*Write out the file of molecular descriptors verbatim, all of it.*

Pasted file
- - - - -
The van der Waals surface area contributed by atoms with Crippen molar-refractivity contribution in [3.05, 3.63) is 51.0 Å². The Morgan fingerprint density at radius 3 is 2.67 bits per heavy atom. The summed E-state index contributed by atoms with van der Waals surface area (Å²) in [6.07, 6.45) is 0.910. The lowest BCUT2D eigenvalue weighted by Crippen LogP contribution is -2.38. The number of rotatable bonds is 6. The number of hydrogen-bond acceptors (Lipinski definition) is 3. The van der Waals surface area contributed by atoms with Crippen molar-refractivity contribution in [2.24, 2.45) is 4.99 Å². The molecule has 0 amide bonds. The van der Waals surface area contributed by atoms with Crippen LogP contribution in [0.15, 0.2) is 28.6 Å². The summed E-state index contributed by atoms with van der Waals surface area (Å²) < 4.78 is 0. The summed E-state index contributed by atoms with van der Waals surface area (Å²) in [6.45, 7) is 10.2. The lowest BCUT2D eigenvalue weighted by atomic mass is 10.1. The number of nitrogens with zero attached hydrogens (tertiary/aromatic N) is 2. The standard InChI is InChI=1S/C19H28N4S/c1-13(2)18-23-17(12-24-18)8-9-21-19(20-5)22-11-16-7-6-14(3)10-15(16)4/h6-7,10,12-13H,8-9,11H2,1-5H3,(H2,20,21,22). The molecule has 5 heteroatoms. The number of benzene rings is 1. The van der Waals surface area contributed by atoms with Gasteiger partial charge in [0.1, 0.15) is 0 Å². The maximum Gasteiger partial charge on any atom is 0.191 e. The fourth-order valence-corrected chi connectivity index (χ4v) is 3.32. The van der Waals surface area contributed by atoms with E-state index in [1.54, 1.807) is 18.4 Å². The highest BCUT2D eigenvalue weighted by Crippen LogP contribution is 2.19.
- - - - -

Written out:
The van der Waals surface area contributed by atoms with Crippen molar-refractivity contribution in [3.05, 3.63) is 51.0 Å². The Morgan fingerprint density at radius 3 is 2.67 bits per heavy atom. The summed E-state index contributed by atoms with van der Waals surface area (Å²) in [6.07, 6.45) is 0.910. The lowest BCUT2D eigenvalue weighted by Crippen LogP contribution is -2.38. The number of rotatable bonds is 6. The number of hydrogen-bond acceptors (Lipinski definition) is 3. The van der Waals surface area contributed by atoms with Crippen molar-refractivity contribution in [2.24, 2.45) is 4.99 Å². The molecule has 0 amide bonds. The van der Waals surface area contributed by atoms with Crippen LogP contribution in [0.15, 0.2) is 28.6 Å². The summed E-state index contributed by atoms with van der Waals surface area (Å²) < 4.78 is 0. The summed E-state index contributed by atoms with van der Waals surface area (Å²) in [6.45, 7) is 10.2. The lowest BCUT2D eigenvalue weighted by atomic mass is 10.1. The number of nitrogens with zero attached hydrogens (tertiary/aromatic N) is 2. The standard InChI is InChI=1S/C19H28N4S/c1-13(2)18-23-17(12-24-18)8-9-21-19(20-5)22-11-16-7-6-14(3)10-15(16)4/h6-7,10,12-13H,8-9,11H2,1-5H3,(H2,20,21,22). The molecule has 5 heteroatoms. The number of benzene rings is 1. The van der Waals surface area contributed by atoms with Gasteiger partial charge in [0.1, 0.15) is 0 Å². The maximum Gasteiger partial charge on any atom is 0.191 e. The fourth-order valence-corrected chi connectivity index (χ4v) is 3.32. The van der Waals surface area contributed by atoms with E-state index in [1.54, 1.807) is 18.4 Å². The highest BCUT2D eigenvalue weighted by Crippen LogP contribution is 2.19.